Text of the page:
Swiss scientists have designed a special plastic that houses the kind of fungus you eat in blue cheese, so you have less to clean up.
Before you push your plate away, you should know the material is actually designed to make your kitchen, and products, cleaner. Everything has got to eat, and Penicilium roqueforti—the fungus behind the lifesaving antibiotic penicillin, as well as the culture for Roquefort cheese—is no different.
So scientists have designed a plastic with special layers to house the friendly fungal culture. The result is a self-cleaning plastic that metabolizes any organic matter that might spill on it. A nano-porous top layer allows the "microorganism to dwell exclusively in between a confined, well-enclosed area of the material," while keeping the plastic from absorbing spills and growing less person-friendly bacteria. In other words, it’s a living plastic that cleans itself.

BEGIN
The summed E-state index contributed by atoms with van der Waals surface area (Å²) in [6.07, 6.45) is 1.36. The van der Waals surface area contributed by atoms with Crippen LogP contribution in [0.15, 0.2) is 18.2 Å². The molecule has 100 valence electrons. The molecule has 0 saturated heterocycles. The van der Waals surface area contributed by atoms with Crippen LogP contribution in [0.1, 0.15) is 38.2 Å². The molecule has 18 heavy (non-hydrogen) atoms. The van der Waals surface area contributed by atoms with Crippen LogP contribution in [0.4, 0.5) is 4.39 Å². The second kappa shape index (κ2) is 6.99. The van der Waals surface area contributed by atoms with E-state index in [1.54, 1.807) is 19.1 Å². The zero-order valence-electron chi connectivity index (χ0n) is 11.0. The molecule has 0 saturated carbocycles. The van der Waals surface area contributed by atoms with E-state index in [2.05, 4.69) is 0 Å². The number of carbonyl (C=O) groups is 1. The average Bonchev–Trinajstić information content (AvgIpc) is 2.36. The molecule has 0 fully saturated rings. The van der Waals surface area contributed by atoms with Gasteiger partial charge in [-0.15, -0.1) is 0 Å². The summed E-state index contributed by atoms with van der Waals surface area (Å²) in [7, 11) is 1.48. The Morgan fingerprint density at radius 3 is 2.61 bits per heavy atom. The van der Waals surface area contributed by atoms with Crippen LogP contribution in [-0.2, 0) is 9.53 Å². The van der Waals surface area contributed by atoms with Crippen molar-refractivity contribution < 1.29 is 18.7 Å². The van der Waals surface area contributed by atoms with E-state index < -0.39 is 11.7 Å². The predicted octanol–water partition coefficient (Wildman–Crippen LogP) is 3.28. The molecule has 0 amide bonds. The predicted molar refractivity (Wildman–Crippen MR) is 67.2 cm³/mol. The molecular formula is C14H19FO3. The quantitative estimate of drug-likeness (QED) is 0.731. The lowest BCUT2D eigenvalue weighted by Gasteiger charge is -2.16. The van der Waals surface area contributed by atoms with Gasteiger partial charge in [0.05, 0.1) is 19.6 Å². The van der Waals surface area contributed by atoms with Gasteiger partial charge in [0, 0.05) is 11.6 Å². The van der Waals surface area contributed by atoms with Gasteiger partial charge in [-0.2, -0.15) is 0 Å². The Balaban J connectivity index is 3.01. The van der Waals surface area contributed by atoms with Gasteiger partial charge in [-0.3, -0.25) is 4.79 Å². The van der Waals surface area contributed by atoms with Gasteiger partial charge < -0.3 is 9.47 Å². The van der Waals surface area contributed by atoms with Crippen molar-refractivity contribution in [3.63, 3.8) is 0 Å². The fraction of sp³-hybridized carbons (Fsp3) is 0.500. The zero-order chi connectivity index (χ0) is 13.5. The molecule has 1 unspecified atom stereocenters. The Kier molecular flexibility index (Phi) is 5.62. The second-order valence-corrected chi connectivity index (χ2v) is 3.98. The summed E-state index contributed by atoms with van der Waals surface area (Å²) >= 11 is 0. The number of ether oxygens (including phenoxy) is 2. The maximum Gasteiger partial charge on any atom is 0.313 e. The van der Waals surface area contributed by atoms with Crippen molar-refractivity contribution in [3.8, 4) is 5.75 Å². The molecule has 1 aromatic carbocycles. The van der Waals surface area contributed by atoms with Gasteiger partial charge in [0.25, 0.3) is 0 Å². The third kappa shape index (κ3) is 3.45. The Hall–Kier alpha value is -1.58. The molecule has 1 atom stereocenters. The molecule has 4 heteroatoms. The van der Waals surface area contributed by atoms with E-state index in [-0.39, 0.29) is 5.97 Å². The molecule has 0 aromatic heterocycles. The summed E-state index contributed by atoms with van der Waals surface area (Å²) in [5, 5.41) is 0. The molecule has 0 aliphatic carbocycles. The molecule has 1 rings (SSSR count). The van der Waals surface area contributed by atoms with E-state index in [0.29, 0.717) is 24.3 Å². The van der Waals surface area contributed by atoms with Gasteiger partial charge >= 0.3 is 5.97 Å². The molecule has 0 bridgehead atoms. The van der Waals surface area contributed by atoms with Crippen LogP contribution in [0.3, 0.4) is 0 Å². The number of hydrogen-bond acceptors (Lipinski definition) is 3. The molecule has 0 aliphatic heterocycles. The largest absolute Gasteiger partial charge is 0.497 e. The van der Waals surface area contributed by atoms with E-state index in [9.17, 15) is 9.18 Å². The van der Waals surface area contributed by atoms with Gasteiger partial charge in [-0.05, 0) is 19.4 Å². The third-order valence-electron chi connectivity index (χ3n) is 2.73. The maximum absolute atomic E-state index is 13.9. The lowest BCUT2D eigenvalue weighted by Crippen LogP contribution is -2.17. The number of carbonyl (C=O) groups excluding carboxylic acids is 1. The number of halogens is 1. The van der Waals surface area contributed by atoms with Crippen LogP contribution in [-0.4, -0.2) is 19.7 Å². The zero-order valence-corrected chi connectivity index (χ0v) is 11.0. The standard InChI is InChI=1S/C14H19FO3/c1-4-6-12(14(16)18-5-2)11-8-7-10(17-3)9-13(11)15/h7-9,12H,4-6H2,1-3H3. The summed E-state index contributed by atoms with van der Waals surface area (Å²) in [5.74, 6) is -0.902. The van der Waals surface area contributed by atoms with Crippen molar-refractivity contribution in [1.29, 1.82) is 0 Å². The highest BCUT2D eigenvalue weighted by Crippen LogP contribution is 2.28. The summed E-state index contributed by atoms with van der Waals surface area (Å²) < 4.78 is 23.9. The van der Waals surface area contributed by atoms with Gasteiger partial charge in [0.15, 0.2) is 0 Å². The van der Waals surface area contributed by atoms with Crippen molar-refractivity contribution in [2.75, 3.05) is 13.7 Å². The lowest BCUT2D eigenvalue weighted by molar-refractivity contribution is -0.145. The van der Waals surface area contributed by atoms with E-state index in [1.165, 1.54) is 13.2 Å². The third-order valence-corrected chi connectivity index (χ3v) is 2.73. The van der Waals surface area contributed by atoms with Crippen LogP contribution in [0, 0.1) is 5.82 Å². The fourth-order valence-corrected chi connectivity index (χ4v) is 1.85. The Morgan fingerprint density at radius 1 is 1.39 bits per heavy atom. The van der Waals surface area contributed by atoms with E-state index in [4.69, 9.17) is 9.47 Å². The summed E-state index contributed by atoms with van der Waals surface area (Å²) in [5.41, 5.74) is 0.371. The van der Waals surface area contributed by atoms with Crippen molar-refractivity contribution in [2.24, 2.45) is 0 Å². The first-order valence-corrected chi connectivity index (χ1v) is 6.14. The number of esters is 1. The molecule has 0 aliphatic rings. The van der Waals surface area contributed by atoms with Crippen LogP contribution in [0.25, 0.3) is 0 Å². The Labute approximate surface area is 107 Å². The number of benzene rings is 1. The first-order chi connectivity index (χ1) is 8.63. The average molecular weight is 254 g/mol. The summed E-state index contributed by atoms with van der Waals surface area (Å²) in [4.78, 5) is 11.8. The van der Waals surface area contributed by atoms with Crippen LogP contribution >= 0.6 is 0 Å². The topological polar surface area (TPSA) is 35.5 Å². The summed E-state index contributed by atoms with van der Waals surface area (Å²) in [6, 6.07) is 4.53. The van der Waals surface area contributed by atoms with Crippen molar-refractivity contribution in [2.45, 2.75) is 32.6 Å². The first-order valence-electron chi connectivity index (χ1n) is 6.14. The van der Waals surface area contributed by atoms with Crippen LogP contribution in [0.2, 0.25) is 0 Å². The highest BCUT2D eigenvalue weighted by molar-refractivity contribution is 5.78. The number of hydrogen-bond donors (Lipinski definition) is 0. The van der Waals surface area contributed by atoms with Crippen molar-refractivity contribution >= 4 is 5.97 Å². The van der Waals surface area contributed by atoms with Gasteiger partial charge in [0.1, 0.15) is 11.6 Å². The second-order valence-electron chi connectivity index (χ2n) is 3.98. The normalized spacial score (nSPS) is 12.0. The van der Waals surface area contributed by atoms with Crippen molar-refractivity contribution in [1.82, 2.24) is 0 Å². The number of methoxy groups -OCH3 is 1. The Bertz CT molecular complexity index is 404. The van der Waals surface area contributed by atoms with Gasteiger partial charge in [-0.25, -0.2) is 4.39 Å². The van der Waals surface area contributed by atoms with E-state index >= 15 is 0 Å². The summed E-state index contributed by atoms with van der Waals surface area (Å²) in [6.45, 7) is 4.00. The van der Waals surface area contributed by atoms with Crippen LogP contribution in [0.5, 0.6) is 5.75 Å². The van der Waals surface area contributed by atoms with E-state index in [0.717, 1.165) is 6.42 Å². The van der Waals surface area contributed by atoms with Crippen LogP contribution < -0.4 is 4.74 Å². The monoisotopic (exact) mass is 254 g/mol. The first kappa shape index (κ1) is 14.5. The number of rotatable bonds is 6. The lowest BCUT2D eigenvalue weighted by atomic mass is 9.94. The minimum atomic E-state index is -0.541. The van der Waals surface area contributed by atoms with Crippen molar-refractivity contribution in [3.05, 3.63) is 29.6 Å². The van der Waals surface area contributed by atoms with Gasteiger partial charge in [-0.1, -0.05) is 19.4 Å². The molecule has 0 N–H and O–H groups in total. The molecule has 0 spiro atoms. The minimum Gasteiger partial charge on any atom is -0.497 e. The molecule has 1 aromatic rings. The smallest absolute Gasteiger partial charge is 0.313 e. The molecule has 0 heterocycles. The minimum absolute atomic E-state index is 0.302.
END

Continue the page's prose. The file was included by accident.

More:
This is still in the lab (for better or worse), but the scientists say the unique material is flexible enough to be transferred to the surfaces of everyday consumer goods and self-sterilizing materials such as packaging, indoor surfaces, and in biotechnology. Soon, they hope, we’ll have "a novel class of living materials."